Pregnant and Afraid? Maybe this book will help

I read Follow the River by James Alexander Thom because my mother-in-law handed it to me. There I was, pregnant for the first time at 30, living down the street from her. She had five children, three of them by the time she was 30.   I had married her oldest nine years before and precious little had been said about our likelihood of procreating until the day we announced that we were happily pregnant.

She seemed a little reluctant when she turned it over to me, assuring me that if I didn’t like it, I should just put it down. “I just read it, and I thought maybe you’d take to it, because, well…” she said pointing to my growing girth. So I plunged in. It wasn’t my usual fare, but I was touched by her gift, and intrigued. She’d never given me a book before.

Based on a real story of 1755, it told the harrowing tale of a young woman, kidnapped from her settlement in Virginia – I’ll tell you by whom in a minute – and held captive during a 1000 mile trip through the wilderness before her unlikely escape with another woman, and then her harrowing trip back home, following the river. How could she survive this? How could she give birth in the wild? How could I even consider being afraid if she’d pulled this off?

Until about fifteen minutes ago, I’d recalled it as a kind of feminist tale of courage and endurance. But then I looked it up to refresh my memory and read some reviews that taught me a few things.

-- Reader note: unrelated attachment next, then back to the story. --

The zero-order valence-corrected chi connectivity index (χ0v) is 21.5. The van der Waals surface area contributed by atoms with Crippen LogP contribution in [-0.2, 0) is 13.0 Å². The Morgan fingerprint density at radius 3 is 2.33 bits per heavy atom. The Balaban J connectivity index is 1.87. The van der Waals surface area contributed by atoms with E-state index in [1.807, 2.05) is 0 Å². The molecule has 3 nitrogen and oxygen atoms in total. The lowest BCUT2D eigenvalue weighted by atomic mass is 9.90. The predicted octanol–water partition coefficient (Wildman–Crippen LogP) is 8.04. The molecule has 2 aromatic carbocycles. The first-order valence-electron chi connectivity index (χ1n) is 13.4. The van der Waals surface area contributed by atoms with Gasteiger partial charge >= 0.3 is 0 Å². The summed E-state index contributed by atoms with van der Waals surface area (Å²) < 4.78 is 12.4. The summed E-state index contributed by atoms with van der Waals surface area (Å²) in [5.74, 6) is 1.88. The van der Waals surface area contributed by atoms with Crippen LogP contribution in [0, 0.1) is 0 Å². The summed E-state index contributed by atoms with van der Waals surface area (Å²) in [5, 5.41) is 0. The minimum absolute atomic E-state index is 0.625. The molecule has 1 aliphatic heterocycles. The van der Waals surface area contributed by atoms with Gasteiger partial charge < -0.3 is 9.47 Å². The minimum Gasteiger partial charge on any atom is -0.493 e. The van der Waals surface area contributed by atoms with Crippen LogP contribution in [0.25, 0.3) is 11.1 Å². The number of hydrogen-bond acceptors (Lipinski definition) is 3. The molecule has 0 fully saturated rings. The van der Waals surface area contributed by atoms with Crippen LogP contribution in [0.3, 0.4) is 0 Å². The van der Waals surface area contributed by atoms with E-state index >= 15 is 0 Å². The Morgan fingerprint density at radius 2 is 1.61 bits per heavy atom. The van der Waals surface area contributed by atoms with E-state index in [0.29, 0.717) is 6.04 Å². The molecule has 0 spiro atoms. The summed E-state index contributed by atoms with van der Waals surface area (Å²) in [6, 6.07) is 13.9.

First surprise, written by a man. In our current world,  reviewers find the depiction of her thoughts and feelings to be rather off the mark, “obviously written by a man.” Sorry to say I didn’t detect that back in the day.

Second surprise, I hadn’t recalled the brutality of her captors, Shawnee Indians who raided her settlement and killed most everyone else. I swear I remember some kindnesses in the story. I’m generally touchy about the treatment we visited upon Native Americans, so wished this to be a nuanced story without just good guys and bad guys, or good women and bad guys.

Third surprise, her two children were with her. I only remembered the baby she bore during the trip.

Fourth surprise, she left her children behind when she escaped. Yikes.

Still, the story came along when I needed it. I took in what I could and made up my own narrative, which I now know is pretty much what we all do all the time.

I later gave the book to another pregnant person; was it my sister-in-law? I can’t remember that either, but maybe it made the rounds for a while. It was a book for a moment in time , and that time is gone now, for me anyway.

 

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